Catch a memory, bake it on a plate

Catch a memory

From the moment we arrive, we accumulate our own layers of stories and experiences, remembered events and remembered emotions. Together, they become our own personal narratives.

But for something so integral, so basic to who we are, memory feels so fleetingly ethereal. The fragrance of a little sponge cake (perhaps Madeleine, perhaps Mawa), the rich salty taste of butter melting on a bun dipped in hot chai, the sounds of a particular street, the soft touch of a companion’s hand, the wistful sweetness of a moment. The utterly unique moment is here, and then it’s gone. And the only trace left behind of its existence is an imperfect imprint on our minds.

How can we preserve this memory? How can we capture a feeling or a sensation, a poignant moment, before it fades like the morning mist?

Bombay’s beautiful Irani Cafés have been fading into memory for years. They once numbered a few hundred. Now only twenty-five or so remain and more seem to close with each year. These cafés which were once part of the fabric of Bombay life are fading away steadily from the collective memory of the city.

All who know the Irani cafés nurture treasured stories of them. They were places for bunking off school, for bashful teenage trysts, for debating politics and cinema with the idealistic bravery of youth, for escaping – deeply – into a book, accompanied by endless chai. The Irani Cafés were lovely places for growing up – and for growing old.

And they were important places too. In a city all too busy making harsh social judgments, the Irani Cafés were truly shared spaces. Anyone could find refuge here for the few paise it took to buy a cup of chai – Christian, Muslim, Hindu, Parsi. The poor student, the famous artist, the tired taxi-wallah, even the hooker, shunned elsewhere. Differences leveled, tolerance a given. A city without these shared social spaces collapses into prejudice, dystopia and even violence.

But sooner or later, for all the love that people have for them, the Irani Cafés may all be gone. Faded away, unnoticed, in the rush.

In our own small way, we thought we could contribute to the capture of memory. We already pay homage to the Irani Cafés through design and food, but we thought we could go further and document and preserve actual recollections.

We gathered stories from those who know and love the Irani Cafés – guests at Dishoom, the owners of the remaining cafés, others in Bombay and London.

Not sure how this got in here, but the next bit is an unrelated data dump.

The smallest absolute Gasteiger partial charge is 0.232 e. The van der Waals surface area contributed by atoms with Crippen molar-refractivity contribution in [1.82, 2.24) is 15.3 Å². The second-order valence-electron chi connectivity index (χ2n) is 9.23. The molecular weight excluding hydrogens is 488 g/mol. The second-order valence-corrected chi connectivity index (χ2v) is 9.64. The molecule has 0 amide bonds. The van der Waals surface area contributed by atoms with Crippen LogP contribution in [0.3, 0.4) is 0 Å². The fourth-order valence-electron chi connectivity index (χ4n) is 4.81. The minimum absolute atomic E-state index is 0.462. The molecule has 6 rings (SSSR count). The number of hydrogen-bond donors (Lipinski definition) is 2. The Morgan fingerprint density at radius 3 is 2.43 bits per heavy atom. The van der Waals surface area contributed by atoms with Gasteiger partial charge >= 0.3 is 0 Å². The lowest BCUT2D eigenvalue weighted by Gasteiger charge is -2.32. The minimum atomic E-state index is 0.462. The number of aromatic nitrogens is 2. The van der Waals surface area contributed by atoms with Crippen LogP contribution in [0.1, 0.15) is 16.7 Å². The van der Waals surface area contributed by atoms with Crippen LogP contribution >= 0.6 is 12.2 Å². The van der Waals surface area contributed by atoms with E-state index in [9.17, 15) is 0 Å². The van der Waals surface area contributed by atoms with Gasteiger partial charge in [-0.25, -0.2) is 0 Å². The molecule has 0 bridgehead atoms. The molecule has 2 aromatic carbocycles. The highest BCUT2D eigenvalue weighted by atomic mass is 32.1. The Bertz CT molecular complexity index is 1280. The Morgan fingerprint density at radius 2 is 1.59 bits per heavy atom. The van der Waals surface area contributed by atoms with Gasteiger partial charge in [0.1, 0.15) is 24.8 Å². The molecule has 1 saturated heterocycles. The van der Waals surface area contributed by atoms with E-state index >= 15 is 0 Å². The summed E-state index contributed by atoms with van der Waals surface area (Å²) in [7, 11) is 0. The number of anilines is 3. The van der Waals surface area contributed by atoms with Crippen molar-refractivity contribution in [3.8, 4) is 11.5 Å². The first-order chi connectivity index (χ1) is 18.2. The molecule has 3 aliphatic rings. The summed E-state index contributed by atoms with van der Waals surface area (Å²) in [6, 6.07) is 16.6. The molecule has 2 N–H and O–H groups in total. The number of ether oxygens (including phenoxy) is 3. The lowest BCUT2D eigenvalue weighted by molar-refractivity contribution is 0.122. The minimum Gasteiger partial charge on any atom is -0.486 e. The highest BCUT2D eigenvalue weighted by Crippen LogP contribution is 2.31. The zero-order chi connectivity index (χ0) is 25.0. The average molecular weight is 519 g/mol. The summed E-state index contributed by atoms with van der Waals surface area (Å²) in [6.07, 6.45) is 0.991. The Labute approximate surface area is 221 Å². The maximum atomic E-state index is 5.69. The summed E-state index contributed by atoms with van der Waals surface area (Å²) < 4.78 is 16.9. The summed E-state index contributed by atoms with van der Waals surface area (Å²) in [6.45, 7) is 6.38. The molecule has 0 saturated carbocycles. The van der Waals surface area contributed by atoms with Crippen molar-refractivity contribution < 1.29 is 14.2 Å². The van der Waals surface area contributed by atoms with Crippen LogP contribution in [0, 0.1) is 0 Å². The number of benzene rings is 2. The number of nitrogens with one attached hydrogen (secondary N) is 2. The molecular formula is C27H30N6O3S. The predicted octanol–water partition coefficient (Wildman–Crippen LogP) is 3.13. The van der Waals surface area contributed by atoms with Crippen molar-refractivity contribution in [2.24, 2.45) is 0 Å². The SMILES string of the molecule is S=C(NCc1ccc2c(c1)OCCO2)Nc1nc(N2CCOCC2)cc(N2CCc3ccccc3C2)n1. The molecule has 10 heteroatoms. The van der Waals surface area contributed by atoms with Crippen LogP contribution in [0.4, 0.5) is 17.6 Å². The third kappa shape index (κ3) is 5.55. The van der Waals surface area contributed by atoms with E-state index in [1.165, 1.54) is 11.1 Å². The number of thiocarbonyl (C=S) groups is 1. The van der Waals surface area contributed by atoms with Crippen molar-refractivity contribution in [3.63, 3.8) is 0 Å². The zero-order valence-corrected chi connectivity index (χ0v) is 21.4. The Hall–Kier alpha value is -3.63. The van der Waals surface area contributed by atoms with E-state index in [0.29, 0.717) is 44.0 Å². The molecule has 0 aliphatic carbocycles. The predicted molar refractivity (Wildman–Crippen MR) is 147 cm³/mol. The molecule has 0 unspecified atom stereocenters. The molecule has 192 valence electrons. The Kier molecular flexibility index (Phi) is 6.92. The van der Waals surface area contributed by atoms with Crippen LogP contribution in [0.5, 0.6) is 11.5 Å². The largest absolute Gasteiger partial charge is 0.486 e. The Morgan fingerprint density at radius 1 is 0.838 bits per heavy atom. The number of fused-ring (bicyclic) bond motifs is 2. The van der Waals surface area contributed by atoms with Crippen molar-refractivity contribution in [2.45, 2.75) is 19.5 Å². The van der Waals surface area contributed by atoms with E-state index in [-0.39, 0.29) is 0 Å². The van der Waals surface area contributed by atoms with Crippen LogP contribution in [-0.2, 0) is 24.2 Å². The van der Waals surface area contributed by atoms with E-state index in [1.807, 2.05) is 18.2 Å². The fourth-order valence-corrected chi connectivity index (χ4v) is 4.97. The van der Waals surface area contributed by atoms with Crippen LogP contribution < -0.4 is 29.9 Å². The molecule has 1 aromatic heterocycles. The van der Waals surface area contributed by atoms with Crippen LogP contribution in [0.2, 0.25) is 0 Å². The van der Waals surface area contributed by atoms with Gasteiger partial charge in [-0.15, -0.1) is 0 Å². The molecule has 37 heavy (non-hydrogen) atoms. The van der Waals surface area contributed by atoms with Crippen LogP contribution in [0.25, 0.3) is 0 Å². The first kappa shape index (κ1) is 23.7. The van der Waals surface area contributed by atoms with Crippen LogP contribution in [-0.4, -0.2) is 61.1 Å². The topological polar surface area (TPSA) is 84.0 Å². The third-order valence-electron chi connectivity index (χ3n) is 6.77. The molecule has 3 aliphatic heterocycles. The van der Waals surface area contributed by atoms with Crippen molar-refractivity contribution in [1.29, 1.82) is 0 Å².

We then literally baked these stories onto eighty of our plates (at 850C).

Now – if you come to Dishoom in Shoreditch, you’ll notice stories on the plates. You can read about marriage proposals, about cantankerous owners, about rotis so good they had to be flown across continents, about double omelets and sweet chai. If you pause briefly, you may even feel a sense of how those moments – now passed forever – actually felt.

It’s truly our honour and privilege to be doing the important work of preserving the memory and telling the stories of the Irani Cafés of 20th century Bombay.

Read the café stories

Suggested Reading

See the journal

Dishoom's most-loved summer side suggestions

Even the most orderly of hosts can fray under the demands of preparing a successful barbecue. To prevent this, we have provided some crowd pleasing side dish ideas that will both pair optimally with our Barbecue Box and provide popularity with friends and family. If you act with promptitude (preparing the Coriander-mint Chutney in advance and boiling the potatoes before your guests arrive), all dishes can be ready in 30 minutes or less. leaving you time to do something rather spontaneous and cooling with your long summer days – whatsoever that may be.

Father's Day Gift Guide

A sudden wide smile. Grateful eyes. Thoughtfully selected gifts adored. For those seeking the smug satisfaction of gifting the very-best Father’s Day gift – peruse below. Socks and slippers (though essential) do not feature. Instead, the Dishoom Store stocks a range of rather charming gifts that will guarantee you continue to be the best-loved child.

An Unexpected History Lesson

We’re delighted to have taken part in Dialogues of Diaspora’s new series. Especially as it meant spending time and chatting with our dear friend, the brilliant and effervescent, Shalina Patel. She’s also kindly taken a quick moment to share more on ‘unexpected’ moments in South Asian and British history below. Read on here.

Introducing Dialogues of Diaspora

Our wonderful friends at Dialogues of Diaspora have done something awesome. Get ready to sit-down and listen-in to eye-opening conversations in their brand-new three-part series which sheds a unique light on the South Asian Diaspora. They unpack interesting views on identity, history, music, fashion – share untold stories and ask thought-provoking questions. We’re so excited to be involved and extremely humbled to be in such talented and wonderful company. Watch Episode One here.